Why Westport's 2012 Looks Bright

With 2012 just beginning, now's a smart time to gauge how the stocks you're interested in are likely to do this year and beyond. By knowing what stock analysts and fellow investors expect from a stock, you'll be smarter about whether you should keep buy it for your portfolio -- or sell it if you already own it.

Today, let's take a look at Westport Innovations (NAS: WPRT) . As I discussed last month, Westport's natural gas engines could revolutionize the way Americans drive. But despite natural gas prices being extremely cheap right now, the infrastructure needed to support gas-powered vehicles isn't there yet. When will Westport finally turn its innovations into profits? Below, I'll take a closer look at what people expect from Westport and its rivals.

Forecasts on Westport Innovations

Median Target Stock Price


Fiscal 2011 EPS Estimate


Fiscal 2012 EPS Estimate


Expected Annual Earnings Growth, Next 5 Years


Forward P/E


CAPS Rating (out of 5)


Source: Yahoo! Finance. NM = not meaningful due to negative expected earnings.

How will 2012 go for Westport?
Westport isn't expected to have a huge year in 2012. Analysts expect somewhat narrower losses for the small company, which is a good sign after much wider losses in 2011. But it's still likely to end up a long way for being truly profitable.

But Westport has set the stage for longer-term profits. One key component of that has been Westport's strategy of forging ties with much larger companies. With both Ford (NYS: F) and General Motors (NYS: GM) lined up to design engines for various types of vehicles, Westport will be able to play those competitors against each other -- and both Ford and GM will want to make sure that the other doesn't get too far ahead of it in the natural-gas powered realm.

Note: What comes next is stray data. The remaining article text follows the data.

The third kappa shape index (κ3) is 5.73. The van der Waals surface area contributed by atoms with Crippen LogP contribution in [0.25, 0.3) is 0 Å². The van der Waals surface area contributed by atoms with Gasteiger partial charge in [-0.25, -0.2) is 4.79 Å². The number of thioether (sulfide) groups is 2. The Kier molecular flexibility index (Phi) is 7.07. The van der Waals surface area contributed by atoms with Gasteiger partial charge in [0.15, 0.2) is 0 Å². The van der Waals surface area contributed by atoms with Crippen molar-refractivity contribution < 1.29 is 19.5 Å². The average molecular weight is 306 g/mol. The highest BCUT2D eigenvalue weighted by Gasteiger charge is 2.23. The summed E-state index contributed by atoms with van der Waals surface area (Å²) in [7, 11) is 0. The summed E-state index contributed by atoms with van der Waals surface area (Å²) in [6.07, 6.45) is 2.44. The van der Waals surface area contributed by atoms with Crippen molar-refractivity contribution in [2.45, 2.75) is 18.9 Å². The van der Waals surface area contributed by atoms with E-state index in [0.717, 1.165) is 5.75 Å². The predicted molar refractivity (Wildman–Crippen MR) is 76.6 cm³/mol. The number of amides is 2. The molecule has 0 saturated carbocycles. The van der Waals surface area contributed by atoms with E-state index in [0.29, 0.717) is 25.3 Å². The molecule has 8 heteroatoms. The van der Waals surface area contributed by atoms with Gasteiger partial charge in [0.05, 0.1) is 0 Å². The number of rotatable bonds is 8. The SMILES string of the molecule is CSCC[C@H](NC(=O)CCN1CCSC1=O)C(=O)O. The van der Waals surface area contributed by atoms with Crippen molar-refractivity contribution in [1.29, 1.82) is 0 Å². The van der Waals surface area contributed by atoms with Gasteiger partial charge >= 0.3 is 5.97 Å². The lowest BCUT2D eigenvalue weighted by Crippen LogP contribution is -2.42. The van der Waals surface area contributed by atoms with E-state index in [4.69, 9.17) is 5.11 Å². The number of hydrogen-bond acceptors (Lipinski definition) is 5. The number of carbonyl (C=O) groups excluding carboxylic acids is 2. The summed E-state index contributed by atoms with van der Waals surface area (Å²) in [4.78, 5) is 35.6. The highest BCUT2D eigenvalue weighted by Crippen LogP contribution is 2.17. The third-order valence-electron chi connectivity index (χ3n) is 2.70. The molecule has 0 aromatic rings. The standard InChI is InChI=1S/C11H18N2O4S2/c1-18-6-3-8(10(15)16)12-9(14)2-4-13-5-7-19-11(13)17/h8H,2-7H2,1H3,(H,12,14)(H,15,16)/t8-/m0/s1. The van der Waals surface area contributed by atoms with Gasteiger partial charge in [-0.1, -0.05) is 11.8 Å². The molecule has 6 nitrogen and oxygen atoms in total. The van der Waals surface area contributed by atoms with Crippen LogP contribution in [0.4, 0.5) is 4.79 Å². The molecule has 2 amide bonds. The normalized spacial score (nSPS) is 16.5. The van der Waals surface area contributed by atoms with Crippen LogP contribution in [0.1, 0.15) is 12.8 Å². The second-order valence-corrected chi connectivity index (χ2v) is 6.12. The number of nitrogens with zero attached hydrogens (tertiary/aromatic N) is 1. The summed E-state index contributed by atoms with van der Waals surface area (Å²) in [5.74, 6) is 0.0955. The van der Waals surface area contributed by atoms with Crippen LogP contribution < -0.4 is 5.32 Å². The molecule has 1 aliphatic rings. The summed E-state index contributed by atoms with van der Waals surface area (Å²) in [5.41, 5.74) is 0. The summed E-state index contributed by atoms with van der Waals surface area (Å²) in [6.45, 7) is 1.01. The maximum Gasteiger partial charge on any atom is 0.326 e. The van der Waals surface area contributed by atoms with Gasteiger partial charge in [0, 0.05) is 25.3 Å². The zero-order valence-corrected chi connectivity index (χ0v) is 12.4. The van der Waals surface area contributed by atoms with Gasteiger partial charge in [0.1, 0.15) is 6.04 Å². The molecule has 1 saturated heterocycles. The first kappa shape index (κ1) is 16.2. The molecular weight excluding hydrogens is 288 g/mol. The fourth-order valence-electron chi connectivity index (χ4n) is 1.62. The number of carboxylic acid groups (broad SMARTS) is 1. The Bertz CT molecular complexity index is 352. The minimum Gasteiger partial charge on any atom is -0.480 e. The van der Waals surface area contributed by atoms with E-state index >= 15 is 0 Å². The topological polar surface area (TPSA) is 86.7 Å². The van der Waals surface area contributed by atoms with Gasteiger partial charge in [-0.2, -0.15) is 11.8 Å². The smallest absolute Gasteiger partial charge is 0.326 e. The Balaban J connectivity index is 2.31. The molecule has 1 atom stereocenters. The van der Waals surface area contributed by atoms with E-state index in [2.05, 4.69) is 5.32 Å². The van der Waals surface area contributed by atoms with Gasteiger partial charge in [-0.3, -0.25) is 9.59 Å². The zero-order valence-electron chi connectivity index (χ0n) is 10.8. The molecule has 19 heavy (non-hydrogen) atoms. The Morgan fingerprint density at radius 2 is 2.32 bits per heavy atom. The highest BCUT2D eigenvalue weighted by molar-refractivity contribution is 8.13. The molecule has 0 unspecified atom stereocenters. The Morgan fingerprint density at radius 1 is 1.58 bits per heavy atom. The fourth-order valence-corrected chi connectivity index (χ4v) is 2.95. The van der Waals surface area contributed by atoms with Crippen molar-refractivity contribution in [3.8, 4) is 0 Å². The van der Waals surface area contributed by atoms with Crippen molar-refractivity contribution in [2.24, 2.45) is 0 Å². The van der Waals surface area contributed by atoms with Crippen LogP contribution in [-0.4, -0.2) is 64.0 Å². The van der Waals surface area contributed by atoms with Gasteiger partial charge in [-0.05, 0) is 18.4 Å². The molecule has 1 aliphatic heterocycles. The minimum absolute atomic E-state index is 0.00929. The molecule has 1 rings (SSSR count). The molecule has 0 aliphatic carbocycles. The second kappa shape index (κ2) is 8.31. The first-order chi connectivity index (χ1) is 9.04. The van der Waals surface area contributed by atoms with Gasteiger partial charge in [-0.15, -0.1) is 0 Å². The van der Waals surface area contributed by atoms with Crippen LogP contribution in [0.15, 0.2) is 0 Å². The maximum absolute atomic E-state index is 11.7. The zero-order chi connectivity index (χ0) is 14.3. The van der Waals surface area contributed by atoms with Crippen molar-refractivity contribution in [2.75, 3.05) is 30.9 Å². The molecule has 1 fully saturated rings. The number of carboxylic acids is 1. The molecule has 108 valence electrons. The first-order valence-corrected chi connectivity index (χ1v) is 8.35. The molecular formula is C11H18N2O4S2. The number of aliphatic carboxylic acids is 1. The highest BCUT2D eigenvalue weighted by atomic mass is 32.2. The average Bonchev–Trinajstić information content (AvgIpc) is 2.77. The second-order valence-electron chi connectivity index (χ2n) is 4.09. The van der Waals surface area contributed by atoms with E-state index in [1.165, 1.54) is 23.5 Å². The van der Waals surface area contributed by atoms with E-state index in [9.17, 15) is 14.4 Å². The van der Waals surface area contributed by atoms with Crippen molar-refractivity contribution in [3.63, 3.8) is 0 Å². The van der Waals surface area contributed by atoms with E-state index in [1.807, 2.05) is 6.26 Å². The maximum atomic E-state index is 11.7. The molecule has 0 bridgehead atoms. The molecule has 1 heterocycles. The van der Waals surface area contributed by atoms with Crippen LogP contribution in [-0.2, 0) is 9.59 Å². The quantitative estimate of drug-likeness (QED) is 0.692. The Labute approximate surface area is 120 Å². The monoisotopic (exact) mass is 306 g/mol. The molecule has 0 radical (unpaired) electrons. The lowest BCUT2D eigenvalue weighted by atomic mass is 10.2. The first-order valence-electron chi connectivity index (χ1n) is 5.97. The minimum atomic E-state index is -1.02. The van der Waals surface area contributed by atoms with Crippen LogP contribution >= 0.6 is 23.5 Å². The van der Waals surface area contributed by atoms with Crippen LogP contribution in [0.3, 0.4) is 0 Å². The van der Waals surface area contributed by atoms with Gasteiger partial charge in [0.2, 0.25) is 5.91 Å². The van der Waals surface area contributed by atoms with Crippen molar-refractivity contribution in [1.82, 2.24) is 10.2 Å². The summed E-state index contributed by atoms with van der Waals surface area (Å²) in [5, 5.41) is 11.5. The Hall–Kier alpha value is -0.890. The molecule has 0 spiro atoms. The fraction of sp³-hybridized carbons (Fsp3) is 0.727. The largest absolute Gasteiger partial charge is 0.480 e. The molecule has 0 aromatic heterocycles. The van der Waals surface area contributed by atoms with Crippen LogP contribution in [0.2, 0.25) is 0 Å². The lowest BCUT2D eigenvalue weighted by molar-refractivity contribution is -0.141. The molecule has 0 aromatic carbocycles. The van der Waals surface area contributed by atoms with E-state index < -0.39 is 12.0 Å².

Westport's playing a similar strategy in the commercial realm. Although it has had a long-standing relationship with Cummins (NYS: CMI) , Westport is also working with Caterpillar (NYS: CAT) to incorporate its technology into heavy-duty engines. Neither heavy machinery maker wants to get left out of this trend, and by playing industry peers against each other to some extent, Westport maintains its independence and builds a diverse base of customers.

One fair concern that investors may have is that the stock has come quite far very fast. With a gain of almost 80% in 2011 -- including a jump of 20% in December alone -- investors have high hopes for Westport. If any of its initiatives fall short, those gains could reverse themselves in a hurry. Nevertheless, as a speculative stock, Westport's worth a close look to add to sector exposure alongside more-established energy companies.

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At the time thisarticle was published Fool contributor Dan Caplinger doesn't own shares of the companies mentioned. The Motley Fool owns shares of Ford. Motley Fool newsletter services have recommended buying shares of Westport Innovations, Cummins, Ford, and General Motors; and creating a synthetic long position in Ford. We Fools may not all hold the same opinions, but we all believe that considering a diverse range of insights makes us better investors. The Fool has a disclosure policy.

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